Art Saturday: Graft by Roxy Paine, National Gallery of Art
A pleasure that visits to D.C. offer is the sculpture on the national mall. In the sculpture gardens there, an opportunity offers on good days in spring to Have It All, natural beauty and awesome art.
The National Gallery of Art displays the above sculpture all year around, but during the spring it’s enjoyable as a complete, luxurious basking in all that wonder. The sculpture can be viewed at the NGA site, as well.
Graft presents two fictive but distinct species of trees—one gnarled, twisting, and irregular, the other smooth, elegant, and rhythmic—joined to the same trunk. Among its rich associations, this sculpture evokes the persistent human desire to alter and recombine elements of nature, as well as the ever-present tension between order and chaos.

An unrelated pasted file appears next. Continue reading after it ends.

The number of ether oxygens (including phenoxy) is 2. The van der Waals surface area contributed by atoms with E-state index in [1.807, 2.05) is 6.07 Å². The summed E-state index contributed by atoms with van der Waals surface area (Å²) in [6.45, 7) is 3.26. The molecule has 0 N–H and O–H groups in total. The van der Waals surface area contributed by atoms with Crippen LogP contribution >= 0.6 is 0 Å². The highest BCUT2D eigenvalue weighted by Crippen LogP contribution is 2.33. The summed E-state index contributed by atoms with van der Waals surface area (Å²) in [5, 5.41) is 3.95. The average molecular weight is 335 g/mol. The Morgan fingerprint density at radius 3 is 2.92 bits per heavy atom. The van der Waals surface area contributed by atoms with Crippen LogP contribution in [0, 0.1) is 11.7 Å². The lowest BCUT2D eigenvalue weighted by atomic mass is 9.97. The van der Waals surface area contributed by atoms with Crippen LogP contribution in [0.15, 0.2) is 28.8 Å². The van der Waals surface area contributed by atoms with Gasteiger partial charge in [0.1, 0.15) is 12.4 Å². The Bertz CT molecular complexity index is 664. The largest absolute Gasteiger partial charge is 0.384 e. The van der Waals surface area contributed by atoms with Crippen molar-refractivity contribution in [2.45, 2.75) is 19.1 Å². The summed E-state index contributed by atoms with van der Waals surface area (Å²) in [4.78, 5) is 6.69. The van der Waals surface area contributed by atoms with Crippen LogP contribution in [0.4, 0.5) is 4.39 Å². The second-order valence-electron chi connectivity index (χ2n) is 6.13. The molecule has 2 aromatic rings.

Paine’s first Dendroid, Impostor (1999), a 27-foot-tall sculpture, stands in a forest clearing at the Wanås Foundation in Knislinge, Sweden. Paine has since made 16 Dendroids, each unique and organized according to its own system. The works are installed in sylvan settings, urban environments, and landscaped urban parks. Trees have long been regarded a metaphor for human existence, and their forms evoke for Paine a range of natural and man-made systems from neurons to river networks, from taxonomic diagrams to genealogical charts.
The shining form can be seen from far and close up, and never fails to make me glad.